Black Carbon and other SLCPs Certified Impact Statements
Certified Impact Statements
What are Black Carbon and short-lived climate pollutants?
Black carbon and other short-lived climate pollutants (SLCPs) are by-products of burning diesel, coal, firewood, and crop residue. The negative impacts of short-lived climate pollutants are both extensive and fast-acting. Black carbon – or ‘soot’ – increases the melting of ice and glaciers, harms public health, threatens food security and disrupts weather patterns.
Mitigating short-lived climate pollutants, such as black carbon, has historically been de-prioritised as most organisations focused on reducing CO2. However, recent studies show that black carbon may be responsible for close to 20% of the planet’s warming, making it the second highest contributor to climate change. More companies are now making commitments to reducing SLCPs either through the Climate & Clean Air Coalition or We Mean Business.
Black carbon: a climate factor responsible for 20% of global warming
Gold Standard improved cookstove and heating technologies can reduce the emission of black carbon and other SLCPs. See the methodology>>
Why finance black carbon and short-lived climate pollutant reductions?
Reducing SLCPs has an immediate benefit on climate mitigation at a local level and is associated with a host of other positive impacts. It allows a project funder to accurately report on the full climate benefits compared to purchasing Emission Reductions (or carbon credits) alone. By financing these impacts, you are supporting projects that provide an immediate and measurable impact on mitigating climate change at a local level. In addition, that finance helps drive the implementation of more efficient cooking and heating technologies to broader populations.
What can be claimed?
A Gold Standard Certified SDG Impact Statement quantifies the amount of black carbon and other SLCPs reduced from an intervention in a given year.
A project and its funders may claim to have financed Black Carbon Equivalent (BCe) emission reductions from improved cookstove technologies or clean burning fuels. This represents a contribution to meeting the Paris Agreement as well as Sustainable Development Goal 13 by financing a direct and quantifiable impact on climate change mitigation that is monitored, verified and certified by Gold Standard. In your communications, you may also describe the contributions to the Sustainable Development Goals that the project you supported has also delivered.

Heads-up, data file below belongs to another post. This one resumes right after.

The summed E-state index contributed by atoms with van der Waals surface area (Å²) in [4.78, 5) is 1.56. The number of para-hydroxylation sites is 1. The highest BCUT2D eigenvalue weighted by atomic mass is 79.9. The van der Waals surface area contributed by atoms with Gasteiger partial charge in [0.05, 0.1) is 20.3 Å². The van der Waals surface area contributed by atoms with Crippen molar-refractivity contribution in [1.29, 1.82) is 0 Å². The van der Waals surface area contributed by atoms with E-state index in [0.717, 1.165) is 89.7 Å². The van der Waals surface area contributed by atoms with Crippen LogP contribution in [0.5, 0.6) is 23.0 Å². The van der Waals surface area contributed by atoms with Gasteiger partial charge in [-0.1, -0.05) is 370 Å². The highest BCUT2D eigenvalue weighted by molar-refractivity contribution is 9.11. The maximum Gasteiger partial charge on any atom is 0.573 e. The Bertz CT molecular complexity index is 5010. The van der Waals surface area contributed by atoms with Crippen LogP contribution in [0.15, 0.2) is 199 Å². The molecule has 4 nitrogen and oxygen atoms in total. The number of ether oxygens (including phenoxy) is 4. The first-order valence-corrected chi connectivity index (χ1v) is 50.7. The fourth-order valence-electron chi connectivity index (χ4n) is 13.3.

For credibility, companies should always first commit to ambitious internal GHG and black carbon or other SLCP emission reduction targets. Gold Standard recommends setting a Science Based Target for GHG emission reductions and making commitments to reduce SLCPs through the Climate & Clean Air Coalition.
SDG 13: Take urgent action to combat climate change and its impacts.
Developed with support from:
The methodology was developed in collaboration with Project Surya, The Energy and Research Institute (TERI), Berkeley Air Monitoring Group, the Global Alliance for Clean Cookstoves, Nexleaf Analytics and the University of California at San Diego, with funding from the Climate and Clean Air Coalition (CCAC) as part of the Reducing SLCPs from Household Cooking and Domestic Heating initiative and with extensive input from experts from the scientific and development finance communities.
For more information about black carbon and its effects, please visit: the Climate and Clean Air Coalition to Reduce Short-Lived Climate Pollutants (CCAC) website.
Read an overview about our work with black carbon and other short-lived climate pollutants>> and more:
Associated Press: Push for cleaner stoves in poor countries to cut pollution
About Gold Standard for the Global Goals
Gold Standard for the Global Goals is a next-generation standard designed to accelerate progress to the integrated climate and development agendas. With enhanced safeguards, holistic project design and management of tradeoffs, and local stakeholder engagement, the standard enables initiatives to quantify, certify and maximise their impacts toward climate security and the Sustainable Development Goals.
What defines Gold Standard projects?
Stakeholder inclusion. All projects are developed in line with best practice, following a process that is inclusive of affected stakeholders and ensuring their objectives and concerns are represented.
Safeguard management. All projects are developed in line with best practice, following rigorous safeguards to prevent unintended consequences and manage trade-offs where needed.
Multiple contributions to Global Goals. All projects contribute holistically to at least three Sustainable Development Goals (SDGs). All impacts are tracked according to robust monitoring plans, verified by an approved independent third party, and certified by Gold Standard. All projects may claim to be “gender sensitive.” Relevant projects may also claim to be “water sensitive.
Transparency. Any and all Certified SDG Impacts or financial products issued from Gold Standard project activities are disclosed in a transparent, third-party registry.
Civil society support. The process followed is endorsed by Gold Standard’s network of NGO supporters who can access and provide input to project reviews.